Toggle menu

Public Spaces Protection Orders

Public Spaces Protection Orders (PSPOs) specify an area where activities are taking place that may negatively affect the local community's quality of life.

PSPOs impose conditions or restrictions on people using that area, such as alcohol bans or putting up gates (since 2014 PSPOs have replaced Alley Gating Orders).

Breach of a PSPO may be a criminal offence punishable by fixed penalty notice or prosecution.


What is a Public Spaces Protection Order?

In October 2014 new legislation was introduced across England and Wales called the Antisocial Behaviour, Crime and Policing Act 2014. This allows local authorities to apply for Public Spaces Protection Orders (PSPOs).

PSPOs can only be introduced by a council after a necessary consultation, notification and publicity. A PSPO can last a maximum of three years, although it can be extended or varied (or discharged) during the course of its life.

PSPOs are intended to deal with a particular nuisance or problem in an area that negatively affects the local community's quality of life by imposing restrictions on certain behaviours.

A single PSPO can cover multiple restrictions, such as drinking alcohol on the street, begging and antisocial parking.


Who do PSPOs apply to?

PSPOs apply to everyone when they're in an area where a PSPO is in place.


What PSPOs are in place in Chorley?

Consultation on PSPO to prevent West Pennine Moorland fires

We would like to hear your views on a new proposal to ban BBQs, open flames like campfires and camping stoves, fireworks and Chinese lanterns from moorlands in Rivington, to reduce the risk of wildfires.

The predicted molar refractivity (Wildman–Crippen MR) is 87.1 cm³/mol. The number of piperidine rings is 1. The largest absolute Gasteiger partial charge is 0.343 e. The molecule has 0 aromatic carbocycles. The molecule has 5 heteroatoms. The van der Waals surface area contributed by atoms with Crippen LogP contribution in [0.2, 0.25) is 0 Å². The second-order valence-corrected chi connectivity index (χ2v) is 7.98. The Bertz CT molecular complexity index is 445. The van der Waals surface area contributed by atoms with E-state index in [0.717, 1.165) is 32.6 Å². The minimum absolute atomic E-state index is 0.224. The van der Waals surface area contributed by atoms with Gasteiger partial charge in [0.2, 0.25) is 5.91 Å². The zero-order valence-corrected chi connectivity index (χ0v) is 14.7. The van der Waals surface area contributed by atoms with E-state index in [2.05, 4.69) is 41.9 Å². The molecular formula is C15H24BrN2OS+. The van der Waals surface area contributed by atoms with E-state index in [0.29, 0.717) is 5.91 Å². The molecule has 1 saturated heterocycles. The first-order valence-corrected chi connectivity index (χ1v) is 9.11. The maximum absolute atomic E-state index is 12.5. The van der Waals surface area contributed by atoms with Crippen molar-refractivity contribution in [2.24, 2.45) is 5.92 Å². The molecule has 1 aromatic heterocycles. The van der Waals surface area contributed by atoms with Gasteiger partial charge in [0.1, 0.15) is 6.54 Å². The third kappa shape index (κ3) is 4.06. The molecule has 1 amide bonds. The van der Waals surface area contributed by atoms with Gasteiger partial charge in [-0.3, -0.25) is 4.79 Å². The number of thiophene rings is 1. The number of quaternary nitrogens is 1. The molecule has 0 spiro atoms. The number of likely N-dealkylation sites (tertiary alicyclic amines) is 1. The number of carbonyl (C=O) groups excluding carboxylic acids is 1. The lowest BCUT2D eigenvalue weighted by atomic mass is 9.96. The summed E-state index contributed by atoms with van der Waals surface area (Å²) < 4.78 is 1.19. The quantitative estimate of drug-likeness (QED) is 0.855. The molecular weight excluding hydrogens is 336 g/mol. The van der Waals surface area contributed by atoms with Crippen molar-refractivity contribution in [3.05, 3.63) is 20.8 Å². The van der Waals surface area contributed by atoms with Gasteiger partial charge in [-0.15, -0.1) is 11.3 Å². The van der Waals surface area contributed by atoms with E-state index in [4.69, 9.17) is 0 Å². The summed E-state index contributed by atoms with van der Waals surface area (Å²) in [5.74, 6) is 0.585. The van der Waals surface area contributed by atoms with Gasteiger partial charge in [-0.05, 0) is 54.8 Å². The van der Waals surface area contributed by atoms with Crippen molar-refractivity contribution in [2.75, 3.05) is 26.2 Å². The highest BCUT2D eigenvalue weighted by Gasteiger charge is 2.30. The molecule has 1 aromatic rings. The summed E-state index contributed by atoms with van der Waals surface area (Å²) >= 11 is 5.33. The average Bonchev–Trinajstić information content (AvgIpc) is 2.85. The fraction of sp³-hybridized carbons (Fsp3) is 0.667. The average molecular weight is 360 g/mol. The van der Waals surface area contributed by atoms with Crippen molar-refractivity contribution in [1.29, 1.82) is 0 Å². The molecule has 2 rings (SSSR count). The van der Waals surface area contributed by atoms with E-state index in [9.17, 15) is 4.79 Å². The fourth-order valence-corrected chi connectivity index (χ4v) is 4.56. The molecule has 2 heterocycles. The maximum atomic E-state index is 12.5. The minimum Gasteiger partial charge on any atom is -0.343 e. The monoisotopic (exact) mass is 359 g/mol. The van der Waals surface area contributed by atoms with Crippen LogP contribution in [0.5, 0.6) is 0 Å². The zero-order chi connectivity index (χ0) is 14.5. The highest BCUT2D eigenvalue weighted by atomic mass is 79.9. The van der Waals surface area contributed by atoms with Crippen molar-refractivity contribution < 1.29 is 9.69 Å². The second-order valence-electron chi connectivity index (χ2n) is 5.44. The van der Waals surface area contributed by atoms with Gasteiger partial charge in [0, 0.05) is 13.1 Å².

Respond to the consultation

Responses are being taken until 7 December 2022

Wildfires occur regularly on moorland in Rivington. Most are caused by human activity, including using disposable BBQs, lighting campfires, and setting off fireworks.  These wildfires can tie up huge resources for extended periods.  At the height of the moorland fires in 2018, 220 firefighters, 100 soldiers, 57 fire engines and a helicopter were in operation across Rivington and Greater Manchester.

These restrictions would take the form of a Public Space Protection Order (PSPO) and, if adopted, would prohibit activities within the boundaries of the PSPO which have been identified as carrying a significant risk of causing wildfires. If implemented, the restrictions would make it a criminal offence to contravene the regulations and could lead to fines ranging from £100 to £1,000.  

Chorley, Bolton and Blackburn with Darwen Councils are working in partnership to implement the PSPO and  should the orders be made, it is intended that they will come into force on the same date and contain identical terms to avoid confusion along the contiguous geographical boarder.

Share this page

Share on Facebook Share on Twitter Share by email